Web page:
That may, or may not, be entirely true. It does not seem that this argument can be true for eternity. But I would not get into an argument about this point, yet.

One obvious difficulty with the lack of freedom of expression in China is both immediate and critical on the issue of Tibet though.

Natural fairness

With no alternative or independent media reporting from Tibet, how are we going to verify or falsify the Chinese official version of what has happened in that relatively isolated province sitting on top of the roof of the world?

Unlike passionately patriotic Chinese citizens and their sympathisers throughout the global Chinese Diasporas, people like me around the world cannot take the words of any government in any country on their face value on mere trust alone.

There must also be many people like me who subscribe to some notion of natural fairness. In any quarrel, wither between two neighbours, or between any government and some of their people, the views of both contending parties must be given equal time and equal space in the media. The party accused of wrong doing must then enjoy their natural right for full reply in their self-defence.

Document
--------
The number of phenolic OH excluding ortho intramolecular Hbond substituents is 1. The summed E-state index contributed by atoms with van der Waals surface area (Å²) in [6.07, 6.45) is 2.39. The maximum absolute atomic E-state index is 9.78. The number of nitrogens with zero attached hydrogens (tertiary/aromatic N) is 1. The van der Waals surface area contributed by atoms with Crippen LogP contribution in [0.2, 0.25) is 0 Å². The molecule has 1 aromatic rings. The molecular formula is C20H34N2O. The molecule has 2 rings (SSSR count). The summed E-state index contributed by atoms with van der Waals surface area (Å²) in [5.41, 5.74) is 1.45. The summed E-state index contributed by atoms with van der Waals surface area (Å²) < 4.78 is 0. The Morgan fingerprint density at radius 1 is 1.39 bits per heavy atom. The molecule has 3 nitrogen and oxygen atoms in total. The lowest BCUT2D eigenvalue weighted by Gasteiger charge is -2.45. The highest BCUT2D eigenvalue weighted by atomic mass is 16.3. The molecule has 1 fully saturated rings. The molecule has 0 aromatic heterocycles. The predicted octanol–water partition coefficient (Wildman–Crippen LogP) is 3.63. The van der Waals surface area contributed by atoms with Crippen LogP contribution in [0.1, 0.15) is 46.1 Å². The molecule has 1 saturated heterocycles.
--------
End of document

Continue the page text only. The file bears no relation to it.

That the media is dominated by the ruling BN coalition in Malaysia is the reason why I and my friends in Malaysiakini have been labouring and chiselling away at this bamboo curtain of unfair reporting. If the newly formed Pakatan Rakyat turns out to be as bad as the BN, I am sure we will also criticise them without fear or favour.

In the case of the Tibet crisis, is it not a little strange that we have heard nothing at all from those parties allegedly doing the public protests and the rioting? Is it not strange that even when a group of foreign media organisations were invited to a guided and rigidly orchestrated tour of Tibet recently, monks were still risking their lives to scream for justice for Tibetans in front of foreign cameras?

If you want to find out the other side of the story, you can go to the internet, and simply type “Tibet” on http://www.google.com. There you will find other versions of the Tibet story, especially events leading to the escape into exile of the Dalai Lama in 1959.

On March 12, 1959, when protesters marched through the streets of Lhasa, demanding Tibetan independence from Chinese rule, Chinese troops moved in. According to the Office of Tibet in London, 86,000 Tibetans were killed that day. In the days that followed, thousands of monks were executed or arrested, while many monasteries and temples were destroyed.